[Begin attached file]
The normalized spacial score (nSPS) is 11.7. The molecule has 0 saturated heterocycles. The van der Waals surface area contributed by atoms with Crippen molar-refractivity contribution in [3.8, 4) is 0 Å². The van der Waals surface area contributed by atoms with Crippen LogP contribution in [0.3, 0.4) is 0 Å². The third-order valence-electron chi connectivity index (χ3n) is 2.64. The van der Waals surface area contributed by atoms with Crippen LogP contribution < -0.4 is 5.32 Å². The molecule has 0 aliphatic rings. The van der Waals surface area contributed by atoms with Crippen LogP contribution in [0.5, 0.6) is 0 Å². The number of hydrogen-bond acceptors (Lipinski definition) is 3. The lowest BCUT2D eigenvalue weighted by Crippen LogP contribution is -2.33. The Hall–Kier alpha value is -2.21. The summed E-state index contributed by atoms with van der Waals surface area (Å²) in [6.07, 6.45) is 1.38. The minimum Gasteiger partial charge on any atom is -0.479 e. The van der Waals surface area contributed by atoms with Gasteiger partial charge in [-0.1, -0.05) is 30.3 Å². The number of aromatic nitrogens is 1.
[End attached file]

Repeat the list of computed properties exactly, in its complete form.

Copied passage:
The normalized spacial score (nSPS) is 11.7. The molecule has 0 saturated heterocycles. The van der Waals surface area contributed by atoms with Crippen molar-refractivity contribution in [3.8, 4) is 0 Å². The van der Waals surface area contributed by atoms with Crippen LogP contribution in [0.3, 0.4) is 0 Å². The third-order valence-electron chi connectivity index (χ3n) is 2.64. The van der Waals surface area contributed by atoms with Crippen LogP contribution < -0.4 is 5.32 Å². The molecule has 0 aliphatic rings. The van der Waals surface area contributed by atoms with Crippen LogP contribution in [0.5, 0.6) is 0 Å². The number of hydrogen-bond acceptors (Lipinski definition) is 3. The lowest BCUT2D eigenvalue weighted by Crippen LogP contribution is -2.33. The Hall–Kier alpha value is -2.21. The summed E-state index contributed by atoms with van der Waals surface area (Å²) in [6.07, 6.45) is 1.38. The minimum Gasteiger partial charge on any atom is -0.479 e. The van der Waals surface area contributed by atoms with Gasteiger partial charge in [-0.1, -0.05) is 30.3 Å². The number of aromatic nitrogens is 1.